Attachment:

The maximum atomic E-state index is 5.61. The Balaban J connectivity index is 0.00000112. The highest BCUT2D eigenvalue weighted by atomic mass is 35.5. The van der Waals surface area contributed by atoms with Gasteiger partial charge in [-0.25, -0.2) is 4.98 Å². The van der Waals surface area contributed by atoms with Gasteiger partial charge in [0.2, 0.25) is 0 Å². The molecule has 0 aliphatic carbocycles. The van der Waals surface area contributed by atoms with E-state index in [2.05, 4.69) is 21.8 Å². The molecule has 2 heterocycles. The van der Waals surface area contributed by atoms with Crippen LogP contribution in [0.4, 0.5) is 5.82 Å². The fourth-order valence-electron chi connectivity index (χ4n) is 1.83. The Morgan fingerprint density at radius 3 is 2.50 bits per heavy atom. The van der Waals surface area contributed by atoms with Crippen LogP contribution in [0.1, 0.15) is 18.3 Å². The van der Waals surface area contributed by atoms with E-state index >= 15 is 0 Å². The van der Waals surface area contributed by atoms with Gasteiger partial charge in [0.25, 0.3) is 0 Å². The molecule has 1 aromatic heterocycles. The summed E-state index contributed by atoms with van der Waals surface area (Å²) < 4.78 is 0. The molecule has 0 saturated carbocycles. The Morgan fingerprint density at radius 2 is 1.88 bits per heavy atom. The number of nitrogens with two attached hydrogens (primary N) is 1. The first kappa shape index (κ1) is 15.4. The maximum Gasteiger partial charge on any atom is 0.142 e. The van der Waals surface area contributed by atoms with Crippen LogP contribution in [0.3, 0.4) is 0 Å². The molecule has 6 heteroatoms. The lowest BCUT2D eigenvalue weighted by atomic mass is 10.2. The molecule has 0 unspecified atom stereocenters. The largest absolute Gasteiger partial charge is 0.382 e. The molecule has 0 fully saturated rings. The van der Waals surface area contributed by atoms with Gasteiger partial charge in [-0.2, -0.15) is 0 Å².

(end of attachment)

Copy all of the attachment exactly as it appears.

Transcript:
The maximum atomic E-state index is 5.61. The Balaban J connectivity index is 0.00000112. The highest BCUT2D eigenvalue weighted by atomic mass is 35.5. The van der Waals surface area contributed by atoms with Gasteiger partial charge in [-0.25, -0.2) is 4.98 Å². The van der Waals surface area contributed by atoms with Gasteiger partial charge in [0.2, 0.25) is 0 Å². The molecule has 0 aliphatic carbocycles. The van der Waals surface area contributed by atoms with E-state index in [2.05, 4.69) is 21.8 Å². The molecule has 2 heterocycles. The van der Waals surface area contributed by atoms with Crippen LogP contribution in [0.4, 0.5) is 5.82 Å². The fourth-order valence-electron chi connectivity index (χ4n) is 1.83. The Morgan fingerprint density at radius 3 is 2.50 bits per heavy atom. The van der Waals surface area contributed by atoms with Crippen LogP contribution in [0.1, 0.15) is 18.3 Å². The van der Waals surface area contributed by atoms with E-state index >= 15 is 0 Å². The van der Waals surface area contributed by atoms with Gasteiger partial charge in [0.25, 0.3) is 0 Å². The molecule has 1 aromatic heterocycles. The summed E-state index contributed by atoms with van der Waals surface area (Å²) < 4.78 is 0. The molecule has 0 saturated carbocycles. The Morgan fingerprint density at radius 2 is 1.88 bits per heavy atom. The number of nitrogens with two attached hydrogens (primary N) is 1. The first kappa shape index (κ1) is 15.4. The maximum Gasteiger partial charge on any atom is 0.142 e. The van der Waals surface area contributed by atoms with Crippen LogP contribution in [0.3, 0.4) is 0 Å². The molecule has 6 heteroatoms. The lowest BCUT2D eigenvalue weighted by atomic mass is 10.2. The molecule has 0 unspecified atom stereocenters. The largest absolute Gasteiger partial charge is 0.382 e. The molecule has 0 fully saturated rings. The van der Waals surface area contributed by atoms with Gasteiger partial charge in [-0.2, -0.15) is 0 Å².